Wednesday, 28 November 2018

Greater Patagonian Trail

The Greater Patagonian Trail has been on my bucket list for many years - ever since its creator, German Jan Dudeck has contacted me to ask whether I am interested. And of course, right from the start I have been interested in this very unique trail - which in fact is not a traditional trail at all.

Yours truly and Jan Dudeck
Jan and his Chilean wife Meyllin have been working on it for years now, developping a continuous route along the Chilean-Argentinian border which consists of everything from minor roads, used and not any more used drover trails to crosscountry bushbashing. It is an entirely informal trail with no waymarking whatsoever except in National Parks. Instead it crosses plenty of private land including properties of power plants and private nature reserves, includes a couple of potentially impassable river fords and snow fields and even some rather nasty rock scrambling. Due to property issues I will not be able to do a straight forward thruhike. I will hike in a general northbound direction, but due to property issues and boat transfers I will have to flipflop some sections.

This will be a very different hiking experience: Normally I just follow an existing route and enjoy to make miles but here I will face route finding problems, lots of unforeseeable problems and a much lower mileage than usually. As always hiking solo I will therefore carry a PLB for the first time in my hiking career. At least I speak fluent Spanish and will not encounter communication problems ....

I honestly don't know whether I will like this type of trail or not: I am looking forward to the absolutely spectacular landscape and to many encounters with local people. After hiking in Europe for the last couple of years I am intrigued by South American culture and history. And of course I'll enjoy spending the European winter in such a warm climate! But I am also not a fan of crosscountry bushbashing and technically difficult terrain.

The Greater Patagonian Trail is a work in progress but its main route has now extended to a length of more than 3,000 kilometres which is probably not doable in one season due to the aforementioned difficulties. Also the Southern half is best enjoyed with a packraft which I have not used yet. 
I therefore plan to hike only the Northern part this season and come back another time to hike and packraft the Southern half. In three months from December to March I'll tackle 1,750 kilometres. Normally I should be able to cover this distance in one month less but I don't expect to be able to keep up my normal hiking speed.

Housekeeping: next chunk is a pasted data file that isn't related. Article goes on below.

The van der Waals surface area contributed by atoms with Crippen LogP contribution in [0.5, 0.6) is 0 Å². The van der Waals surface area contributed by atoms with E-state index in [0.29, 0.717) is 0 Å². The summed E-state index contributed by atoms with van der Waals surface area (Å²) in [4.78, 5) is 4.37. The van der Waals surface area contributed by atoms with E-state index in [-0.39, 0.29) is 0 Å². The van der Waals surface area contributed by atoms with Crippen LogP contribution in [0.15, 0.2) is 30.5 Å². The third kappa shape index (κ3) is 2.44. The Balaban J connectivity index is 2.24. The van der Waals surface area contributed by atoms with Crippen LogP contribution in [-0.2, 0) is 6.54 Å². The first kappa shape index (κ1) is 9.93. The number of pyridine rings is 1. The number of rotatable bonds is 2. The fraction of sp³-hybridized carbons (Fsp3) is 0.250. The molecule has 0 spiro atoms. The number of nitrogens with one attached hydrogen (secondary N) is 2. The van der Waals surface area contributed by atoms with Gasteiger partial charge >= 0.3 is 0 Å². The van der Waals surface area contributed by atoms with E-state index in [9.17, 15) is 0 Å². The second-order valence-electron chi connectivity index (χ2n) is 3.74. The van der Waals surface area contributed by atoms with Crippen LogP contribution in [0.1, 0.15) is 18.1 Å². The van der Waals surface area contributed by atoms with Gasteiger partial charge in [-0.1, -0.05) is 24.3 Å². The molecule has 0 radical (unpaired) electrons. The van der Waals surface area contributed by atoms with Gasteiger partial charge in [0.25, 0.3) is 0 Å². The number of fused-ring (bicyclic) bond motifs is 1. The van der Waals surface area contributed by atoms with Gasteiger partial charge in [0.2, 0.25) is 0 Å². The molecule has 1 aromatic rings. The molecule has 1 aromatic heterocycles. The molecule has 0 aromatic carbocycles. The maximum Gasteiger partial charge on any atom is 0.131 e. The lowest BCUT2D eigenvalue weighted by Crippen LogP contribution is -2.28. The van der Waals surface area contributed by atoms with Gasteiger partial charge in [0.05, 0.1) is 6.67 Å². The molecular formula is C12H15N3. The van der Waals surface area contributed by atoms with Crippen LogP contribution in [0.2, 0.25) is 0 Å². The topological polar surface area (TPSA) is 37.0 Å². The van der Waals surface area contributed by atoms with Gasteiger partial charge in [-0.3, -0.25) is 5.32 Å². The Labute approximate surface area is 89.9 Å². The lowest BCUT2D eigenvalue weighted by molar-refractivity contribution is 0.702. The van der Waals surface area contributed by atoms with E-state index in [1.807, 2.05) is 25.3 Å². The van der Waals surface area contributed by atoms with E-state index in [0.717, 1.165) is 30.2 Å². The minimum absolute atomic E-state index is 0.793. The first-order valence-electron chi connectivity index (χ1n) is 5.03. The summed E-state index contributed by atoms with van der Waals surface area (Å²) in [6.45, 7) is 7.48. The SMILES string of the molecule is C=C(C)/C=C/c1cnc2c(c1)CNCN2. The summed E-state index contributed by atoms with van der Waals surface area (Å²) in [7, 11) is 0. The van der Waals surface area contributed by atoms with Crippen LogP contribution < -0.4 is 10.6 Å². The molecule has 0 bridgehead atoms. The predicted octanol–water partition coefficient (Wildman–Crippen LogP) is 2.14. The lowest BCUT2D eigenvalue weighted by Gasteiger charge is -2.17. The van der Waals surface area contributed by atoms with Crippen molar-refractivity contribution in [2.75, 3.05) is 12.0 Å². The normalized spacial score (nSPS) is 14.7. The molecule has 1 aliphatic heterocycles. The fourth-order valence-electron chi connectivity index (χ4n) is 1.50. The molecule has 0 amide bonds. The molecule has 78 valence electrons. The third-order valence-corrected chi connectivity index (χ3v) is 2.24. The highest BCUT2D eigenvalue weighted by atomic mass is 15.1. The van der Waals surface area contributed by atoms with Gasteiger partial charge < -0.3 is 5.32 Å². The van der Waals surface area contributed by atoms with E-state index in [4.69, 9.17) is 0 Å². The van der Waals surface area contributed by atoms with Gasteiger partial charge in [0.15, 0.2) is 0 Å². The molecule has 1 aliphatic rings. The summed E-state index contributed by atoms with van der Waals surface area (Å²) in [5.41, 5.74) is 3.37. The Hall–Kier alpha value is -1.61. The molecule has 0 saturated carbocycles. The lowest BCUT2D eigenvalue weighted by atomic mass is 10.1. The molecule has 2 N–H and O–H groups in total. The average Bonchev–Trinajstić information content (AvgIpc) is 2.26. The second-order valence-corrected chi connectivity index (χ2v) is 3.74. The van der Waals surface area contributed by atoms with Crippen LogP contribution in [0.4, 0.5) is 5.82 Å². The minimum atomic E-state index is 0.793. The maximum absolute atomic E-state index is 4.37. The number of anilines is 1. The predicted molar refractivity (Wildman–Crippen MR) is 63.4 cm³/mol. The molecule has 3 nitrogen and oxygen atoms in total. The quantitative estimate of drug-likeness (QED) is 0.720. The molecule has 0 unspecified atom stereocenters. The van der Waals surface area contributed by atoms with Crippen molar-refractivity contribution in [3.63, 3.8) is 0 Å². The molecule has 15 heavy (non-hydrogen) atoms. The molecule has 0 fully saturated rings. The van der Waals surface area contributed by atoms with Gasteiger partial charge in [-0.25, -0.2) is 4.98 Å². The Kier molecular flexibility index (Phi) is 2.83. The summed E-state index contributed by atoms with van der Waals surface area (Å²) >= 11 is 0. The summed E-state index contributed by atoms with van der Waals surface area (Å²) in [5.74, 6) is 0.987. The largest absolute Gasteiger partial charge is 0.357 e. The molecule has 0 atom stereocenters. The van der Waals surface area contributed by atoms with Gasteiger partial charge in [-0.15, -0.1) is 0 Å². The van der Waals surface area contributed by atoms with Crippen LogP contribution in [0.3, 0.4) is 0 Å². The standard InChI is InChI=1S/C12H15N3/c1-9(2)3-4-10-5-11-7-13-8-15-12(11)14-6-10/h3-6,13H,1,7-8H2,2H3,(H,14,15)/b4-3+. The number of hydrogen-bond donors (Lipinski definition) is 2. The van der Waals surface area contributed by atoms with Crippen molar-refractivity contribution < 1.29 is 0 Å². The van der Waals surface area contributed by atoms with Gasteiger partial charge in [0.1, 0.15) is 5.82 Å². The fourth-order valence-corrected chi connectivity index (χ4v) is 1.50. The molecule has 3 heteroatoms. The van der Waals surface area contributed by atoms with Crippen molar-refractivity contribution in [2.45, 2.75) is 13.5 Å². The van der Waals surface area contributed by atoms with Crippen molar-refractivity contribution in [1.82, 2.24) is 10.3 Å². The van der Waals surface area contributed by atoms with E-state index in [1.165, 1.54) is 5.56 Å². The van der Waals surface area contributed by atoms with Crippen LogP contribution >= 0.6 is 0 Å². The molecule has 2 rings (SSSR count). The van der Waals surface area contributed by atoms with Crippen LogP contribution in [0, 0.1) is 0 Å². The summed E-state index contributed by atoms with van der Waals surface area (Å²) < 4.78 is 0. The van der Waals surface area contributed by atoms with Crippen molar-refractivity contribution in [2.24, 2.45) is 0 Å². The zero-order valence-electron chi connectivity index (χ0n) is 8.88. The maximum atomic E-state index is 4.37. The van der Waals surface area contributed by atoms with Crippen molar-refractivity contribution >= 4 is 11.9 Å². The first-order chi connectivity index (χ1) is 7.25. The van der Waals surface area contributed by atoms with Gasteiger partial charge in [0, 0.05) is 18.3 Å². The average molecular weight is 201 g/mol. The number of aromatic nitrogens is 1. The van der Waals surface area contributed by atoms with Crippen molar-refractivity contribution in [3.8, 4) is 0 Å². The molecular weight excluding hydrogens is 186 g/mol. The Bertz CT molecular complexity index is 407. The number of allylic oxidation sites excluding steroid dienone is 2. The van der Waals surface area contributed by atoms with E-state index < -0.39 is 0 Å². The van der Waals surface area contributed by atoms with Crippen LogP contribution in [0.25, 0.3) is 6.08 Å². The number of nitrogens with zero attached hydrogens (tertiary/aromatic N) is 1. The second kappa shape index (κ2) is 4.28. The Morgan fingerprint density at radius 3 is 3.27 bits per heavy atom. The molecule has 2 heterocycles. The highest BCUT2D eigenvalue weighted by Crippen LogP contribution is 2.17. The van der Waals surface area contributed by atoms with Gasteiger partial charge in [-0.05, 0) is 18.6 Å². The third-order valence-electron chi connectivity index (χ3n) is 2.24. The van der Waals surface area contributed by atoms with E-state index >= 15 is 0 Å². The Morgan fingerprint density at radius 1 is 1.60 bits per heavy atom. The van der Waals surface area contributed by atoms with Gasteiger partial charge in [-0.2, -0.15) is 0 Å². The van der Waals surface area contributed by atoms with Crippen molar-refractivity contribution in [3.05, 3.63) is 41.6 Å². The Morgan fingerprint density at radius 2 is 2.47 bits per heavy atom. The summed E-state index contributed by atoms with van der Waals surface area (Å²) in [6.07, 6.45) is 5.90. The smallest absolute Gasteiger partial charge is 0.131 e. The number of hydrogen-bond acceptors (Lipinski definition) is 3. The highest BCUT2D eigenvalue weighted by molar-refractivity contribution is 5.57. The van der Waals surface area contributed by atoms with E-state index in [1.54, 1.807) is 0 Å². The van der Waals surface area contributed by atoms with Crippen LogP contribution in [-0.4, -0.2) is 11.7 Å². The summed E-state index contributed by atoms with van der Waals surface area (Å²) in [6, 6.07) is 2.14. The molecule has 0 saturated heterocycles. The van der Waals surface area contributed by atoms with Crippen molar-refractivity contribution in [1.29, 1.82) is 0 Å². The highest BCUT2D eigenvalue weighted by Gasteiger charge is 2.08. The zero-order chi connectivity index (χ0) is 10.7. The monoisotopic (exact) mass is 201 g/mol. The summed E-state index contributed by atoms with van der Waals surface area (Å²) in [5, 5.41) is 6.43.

If you want to find out more about the GPT head over to Jan's excellent trail manual. As he is an engineer he has created onte of the most detailled trail guides I have ever seen!

Other than on my European hike cell phone reception will be very bad in Patagonia. I will try to post daily on Facebook with a time off set of at least a week and will write this blog only after I have returned from Chile in March.

Thursday, 11 October 2018

Hiking across Europe: Project completed

At the Western terminus 2012
It all started with reading a book way back in 2006. It was called "Clear waters rising" by Nicholas Crane in which the author had hiked from Santiago de Compostella to Istanbul traversing the entire European continent on foot. Back then I was just preparing for a thruhike of the Continental Divide Trail in the US, my second long distance hike ever. I had not yet completed the American Triple Crown when the idea of doing something similar in Europe took root in my mind.

At the Southern terminus 2013
Still it was not until 2012 that I embarked on this huge European hiking project. By then I had completed the Triple Crown and had hiked several more trails in the US and Australia. I would have probably continued hiking overseas if the exchange rate had not deteriorated tremendously. The Euro weakened and all of a sudden Europe seemed very attractive to me. I decided to follow Nicholas Crane's footsteps and started my hike across Western Europe towards Santiago de Compostella. Never since my first long-distance hike on the PCT in 2004 had I experienced such an increase of knowledge than on this first European hike. So many things were different and exciting and I was hooked immediately.

At the Eastern terminus 2017
Originally I had just planned an East-West traverse of Europe but then my hiking friend Werner told
me about the newly marked European long-distance trail E1 to the North Cape. "Now it is possible to traverse Europe from it southernmost to its northernmost point", he told me - and another idea took root in my mind. With the Triple Crown I had traversed the United States three times - why not do it in Europe as well? Think big and traverse Europe in all four directions - South-North and East-West? And therefore I embarked on my Southern European traverse towards Tarifa in 2013.

At the Northern terminus 2018